Clutching the wooden spoon tightly and shaking it at my younger sister, I began my investigation. “Okay, who did it? Who licked the mixing spoon?”
“Not me,” Madison answered, not looking up from the table.
“Did too. Who else would have done it?”
The back door closed with a thump.
“Alright you two, break it up.”
Madison crossed her arms tightly. “I… did… not… lick… Crystal’s… spoon.”
“Crystal, that’s enough,” Mom demanded.
I tossed the spoon into the sink. “Mom, you promised that if I got the ribbon for the Christmas cookie parcels, I could lick the spoon. It was my turn.” I glared at my seven-year-old sister. She poked her tongue out and I stomped out of the kitchen. I wasn’t happy.
When I returned a few moments’ later, notebook and pencil in hand, Mom and Madison were busy removing cookies from a baking tray. “Okay, Mom, what happened when I left the kitchen to get the ribbon?”
With an audible sigh, Mom opened the oven door and placed another tray onto the top shelf. “Well, after we finished mixing the cookie dough, I went outside to bring the towels in from the clothes line. If Madison licked the spoon, I didn’t see her.”
Madison added an angel-shaped cookie to a large plate and then turned toward me. “I… did… not… lick… your… spoon.”
I noted her statement. “Madison, what were you doing while Mom was outside?”
“Coloring in my Santa book.”
“Before that, stupid.”
“Please, Crystal,” Mom intervened. “You can play your detective game but please don’t be rude to your sister.
Madison placed a red cherry to the top of a Christmas tree cookie that was all ready to be baked. She continued with her defense. “I didn’t touch the spoon. Mommy said it was your turn to lick it so I went and washed my hands in the bathroom and got my crayons and book from the dining room table.”
Millie, Madison’s kitty, brushed against my legs. “Where was Millie?” I crouched down and checked the kitten’s paws and mouth.
“She followed me outside,” Mom replied, crossing the kitchen to pick up the ribbon I had left on a chair.
“Well, it couldn’t be Millie,” Madison protested again.
I added my notes about Millie then poked the pencil behind my ear and placed the notebook onto the table. “Can I help decorate the Christmas cookies, Mom?”
“Wash your hands and you can chop some cherries.”
Obediently but agitated, I moved to the sink and washed my hands. I still think Madison did it. I kept my eyes on miss goody two-shoes as I turned on the faucet. Little sister seems to always avoid punishment.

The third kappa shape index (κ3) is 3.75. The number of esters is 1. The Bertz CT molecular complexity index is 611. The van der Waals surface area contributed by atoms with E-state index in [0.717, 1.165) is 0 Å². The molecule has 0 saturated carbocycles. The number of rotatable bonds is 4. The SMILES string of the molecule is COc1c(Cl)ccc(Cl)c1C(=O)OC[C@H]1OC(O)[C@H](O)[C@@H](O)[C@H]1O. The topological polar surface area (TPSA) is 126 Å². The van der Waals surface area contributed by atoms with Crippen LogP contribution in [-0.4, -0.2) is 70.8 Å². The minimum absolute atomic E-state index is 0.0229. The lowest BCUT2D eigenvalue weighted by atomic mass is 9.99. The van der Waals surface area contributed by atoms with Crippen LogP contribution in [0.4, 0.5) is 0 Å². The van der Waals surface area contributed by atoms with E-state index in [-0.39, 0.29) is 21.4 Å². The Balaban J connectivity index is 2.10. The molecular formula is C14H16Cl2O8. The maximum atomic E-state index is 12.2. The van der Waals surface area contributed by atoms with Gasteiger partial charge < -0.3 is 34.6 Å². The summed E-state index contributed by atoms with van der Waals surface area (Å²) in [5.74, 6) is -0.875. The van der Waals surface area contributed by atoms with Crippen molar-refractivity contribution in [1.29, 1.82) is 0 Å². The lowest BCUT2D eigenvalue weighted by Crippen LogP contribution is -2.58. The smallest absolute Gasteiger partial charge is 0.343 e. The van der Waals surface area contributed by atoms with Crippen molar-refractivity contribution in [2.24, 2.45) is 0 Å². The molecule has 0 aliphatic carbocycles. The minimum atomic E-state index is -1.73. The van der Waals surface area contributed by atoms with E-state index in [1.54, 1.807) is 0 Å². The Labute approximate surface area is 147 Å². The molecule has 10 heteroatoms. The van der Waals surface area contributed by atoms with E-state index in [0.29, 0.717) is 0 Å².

“Did you come to any conclusions,” Mom asked, watching me closely.
My attention remained focused on Madison. I opened the drawer and felt around for a small knife. “Well, if it wasn’t Madison or Millie, who else could it be?”
“It wasn’t me,” Madison began in her sing-song of innocence. “You always blame me.”
Momentarily, I concentrated on not chopping my fingers with the cherries.
“Well,” I heard Mom say. “If you did Madison, no one would be mad at you for it. It’s the lies that I don’t tolerate.”
Madison’s lips quivered. “I didn’t.”
A noise from the living room caused me to turn suddenly. “What’s that?”
Mom glanced up at the doorway as Dad entered.
Madison’s frown disappeared. “Daddy, you’re home early.”
I dropped the knife onto the chopping board. “How long have you been home, Dad?” I grabbed my notepad and drew the pencil from behind my ear. I tapped my foot. “Well?”
“Well, nice to see you too,” Dad laughed.
I approached Dad and leaned forward. There on his loosened tie, was a tiny blob of cookie dough. “Dad… you didn’t. How could you?”
Mom pointed her finger. “So you’re the culprit.”
Dad bent down to kiss my forehead.
“Da…ad, your lips are sticky.”
Dad just stood there and laughed. “Yeah, I came in to see my beautiful girls before I put my briefcase away. No one was here so I tasted some Christmas cooking.” He grabbed a paper serviette and wiped his mouth. “I guess you found me out.”
“You licked the spoon? It was my turn.”
Mom came over and touched my shoulder. “I think you have an apology to make, Detective Crystal.”
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